Indian stick insects like having things to climb and hide amongst in their enclosure. This encourages natural behaviors, which makes them more fun to watch, and decreases stress, which in turn increases lifespan. Here are some ideas:

Climbing objects should be arranged at a variety of angles to give your pet options. Hot glue is excellent for adhering climbing objects and artificial foliage to terrarium walls.

Make sure to leave an open space at the top of the enclosure twice the height of your pet for molting.

What do Indian stick insects eat?

Indian stick insects are herbivorous, which means that they eat plants. They eat leaves from the following plants: 

  • Blackberry (older leaves only, no new leaves)
  • Oak
  • Hawthorn
  • Azalea
  • Camellia
  • Geranium
  • Hibiscus
  • Ivy
  • Jasmine
  • Privet
  • Pyracantha
  • Rose
  • Hazel

Food should be available every other day — it’s not a good idea to starve your stick insect! It’s best to offer a branch of leaves, placed in a weighted vase of water to keep the leaves fresh for as long as possible.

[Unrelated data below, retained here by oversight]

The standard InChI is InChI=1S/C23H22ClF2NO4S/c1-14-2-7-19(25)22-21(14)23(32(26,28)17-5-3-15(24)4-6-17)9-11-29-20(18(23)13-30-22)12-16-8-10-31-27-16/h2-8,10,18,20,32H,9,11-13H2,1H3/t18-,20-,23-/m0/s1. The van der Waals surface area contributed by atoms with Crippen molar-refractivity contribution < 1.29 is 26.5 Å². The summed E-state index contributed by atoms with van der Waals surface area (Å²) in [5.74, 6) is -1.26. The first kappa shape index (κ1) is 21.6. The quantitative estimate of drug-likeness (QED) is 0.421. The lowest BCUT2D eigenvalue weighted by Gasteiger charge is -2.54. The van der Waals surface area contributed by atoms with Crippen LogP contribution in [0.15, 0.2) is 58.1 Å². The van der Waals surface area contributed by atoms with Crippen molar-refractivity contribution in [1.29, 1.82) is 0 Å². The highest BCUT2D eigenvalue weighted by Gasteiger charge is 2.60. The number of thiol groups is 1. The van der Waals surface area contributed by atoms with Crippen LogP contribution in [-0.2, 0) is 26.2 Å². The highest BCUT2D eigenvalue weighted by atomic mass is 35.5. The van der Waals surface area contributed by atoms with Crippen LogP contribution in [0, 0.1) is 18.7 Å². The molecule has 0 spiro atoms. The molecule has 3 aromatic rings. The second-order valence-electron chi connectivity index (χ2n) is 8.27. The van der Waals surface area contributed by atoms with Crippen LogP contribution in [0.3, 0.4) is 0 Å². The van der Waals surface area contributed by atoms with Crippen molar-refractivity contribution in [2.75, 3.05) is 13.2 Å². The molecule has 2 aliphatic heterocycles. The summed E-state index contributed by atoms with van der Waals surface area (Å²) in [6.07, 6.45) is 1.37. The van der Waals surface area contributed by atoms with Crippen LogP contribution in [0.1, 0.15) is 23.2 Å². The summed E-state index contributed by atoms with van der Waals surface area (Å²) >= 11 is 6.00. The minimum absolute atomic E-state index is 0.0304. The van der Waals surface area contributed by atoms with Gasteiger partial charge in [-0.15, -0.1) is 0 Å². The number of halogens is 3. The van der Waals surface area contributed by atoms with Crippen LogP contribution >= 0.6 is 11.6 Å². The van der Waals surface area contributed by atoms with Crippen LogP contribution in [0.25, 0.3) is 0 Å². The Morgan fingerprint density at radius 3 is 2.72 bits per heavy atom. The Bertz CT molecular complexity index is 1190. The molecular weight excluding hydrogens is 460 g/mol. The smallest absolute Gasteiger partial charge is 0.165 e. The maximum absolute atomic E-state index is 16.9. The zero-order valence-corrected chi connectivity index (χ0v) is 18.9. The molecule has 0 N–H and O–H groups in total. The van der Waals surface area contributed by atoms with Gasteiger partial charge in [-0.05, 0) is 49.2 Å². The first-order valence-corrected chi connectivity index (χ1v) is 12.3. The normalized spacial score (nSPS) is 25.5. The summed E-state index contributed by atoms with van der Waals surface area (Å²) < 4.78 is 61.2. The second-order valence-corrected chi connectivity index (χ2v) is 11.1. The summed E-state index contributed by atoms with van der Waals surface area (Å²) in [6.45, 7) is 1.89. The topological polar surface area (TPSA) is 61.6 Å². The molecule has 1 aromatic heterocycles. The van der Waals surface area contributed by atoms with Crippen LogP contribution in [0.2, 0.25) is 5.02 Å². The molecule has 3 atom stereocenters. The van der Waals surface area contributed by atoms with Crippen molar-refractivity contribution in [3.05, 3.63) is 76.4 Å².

Oak leaves freeze well for winter, and blackberry leaves usually stay available throughout winter. If you are having difficulty sourcing appropriate leaves for your stick insect to eat, romaine lettuce can be used in a pinch.

Never use leaves from garden centers or florists, as these are likely to be treated with insecticides that will kill your pet! It is also best to avoid collecting leaves near roads, as they are contaminated with vehicle exhaust.

Do Indian stick insects like to be handled?

Generally speaking, pet invertebrates don’t like to be handled very much, but Indian stick insects tolerate it better than most. To handle your pet stick insect, place your hand under its front legs and use your other hand to scoop it up from behind. Be very gentle and let the stick insect come off the branch onto your hand of its own volition — otherwise can get injured!

*This care sheet contains only very basic information. Although it’s a good introduction, please do further research with high-quality sources to obtain additional information on caring for this species.

"Carausius morosus (Indian stick insect)" by Resenter1 is licensed under CC BY 2.0